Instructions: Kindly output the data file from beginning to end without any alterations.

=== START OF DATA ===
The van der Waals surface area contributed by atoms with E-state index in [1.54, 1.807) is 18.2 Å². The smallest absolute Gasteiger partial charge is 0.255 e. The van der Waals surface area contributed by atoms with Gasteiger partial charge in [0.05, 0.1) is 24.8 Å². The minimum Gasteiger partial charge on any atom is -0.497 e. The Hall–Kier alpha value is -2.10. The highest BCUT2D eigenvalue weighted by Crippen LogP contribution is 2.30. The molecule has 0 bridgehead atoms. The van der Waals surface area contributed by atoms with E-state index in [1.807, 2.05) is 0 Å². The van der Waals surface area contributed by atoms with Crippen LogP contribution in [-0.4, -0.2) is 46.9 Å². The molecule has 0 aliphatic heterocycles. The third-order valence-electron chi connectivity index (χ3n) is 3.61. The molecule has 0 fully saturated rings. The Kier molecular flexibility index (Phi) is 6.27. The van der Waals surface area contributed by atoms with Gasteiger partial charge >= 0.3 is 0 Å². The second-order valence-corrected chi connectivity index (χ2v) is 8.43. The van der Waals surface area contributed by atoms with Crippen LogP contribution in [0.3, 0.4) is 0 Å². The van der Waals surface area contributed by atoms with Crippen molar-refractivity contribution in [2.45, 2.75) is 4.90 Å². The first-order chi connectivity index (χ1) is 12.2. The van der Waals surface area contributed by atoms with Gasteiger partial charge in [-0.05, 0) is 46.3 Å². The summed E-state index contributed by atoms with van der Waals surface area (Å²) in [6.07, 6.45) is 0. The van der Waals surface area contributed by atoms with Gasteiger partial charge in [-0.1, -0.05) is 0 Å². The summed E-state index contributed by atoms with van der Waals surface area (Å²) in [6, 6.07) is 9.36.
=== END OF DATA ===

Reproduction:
The van der Waals surface area contributed by atoms with E-state index in [1.54, 1.807) is 18.2 Å². The smallest absolute Gasteiger partial charge is 0.255 e. The van der Waals surface area contributed by atoms with Gasteiger partial charge in [0.05, 0.1) is 24.8 Å². The minimum Gasteiger partial charge on any atom is -0.497 e. The Hall–Kier alpha value is -2.10. The highest BCUT2D eigenvalue weighted by Crippen LogP contribution is 2.30. The molecule has 0 bridgehead atoms. The van der Waals surface area contributed by atoms with E-state index in [1.807, 2.05) is 0 Å². The van der Waals surface area contributed by atoms with Crippen LogP contribution in [-0.4, -0.2) is 46.9 Å². The molecule has 0 aliphatic heterocycles. The third-order valence-electron chi connectivity index (χ3n) is 3.61. The molecule has 0 fully saturated rings. The Kier molecular flexibility index (Phi) is 6.27. The van der Waals surface area contributed by atoms with Gasteiger partial charge >= 0.3 is 0 Å². The second-order valence-corrected chi connectivity index (χ2v) is 8.43. The van der Waals surface area contributed by atoms with Crippen LogP contribution in [0.3, 0.4) is 0 Å². The van der Waals surface area contributed by atoms with Crippen molar-refractivity contribution in [2.45, 2.75) is 4.90 Å². The first-order chi connectivity index (χ1) is 12.2. The van der Waals surface area contributed by atoms with Gasteiger partial charge in [-0.05, 0) is 46.3 Å². The summed E-state index contributed by atoms with van der Waals surface area (Å²) in [6.07, 6.45) is 0. The van der Waals surface area contributed by atoms with Gasteiger partial charge in [-0.1, -0.05) is 0 Å². The summed E-state index contributed by atoms with van der Waals surface area (Å²) in [6, 6.07) is 9.36.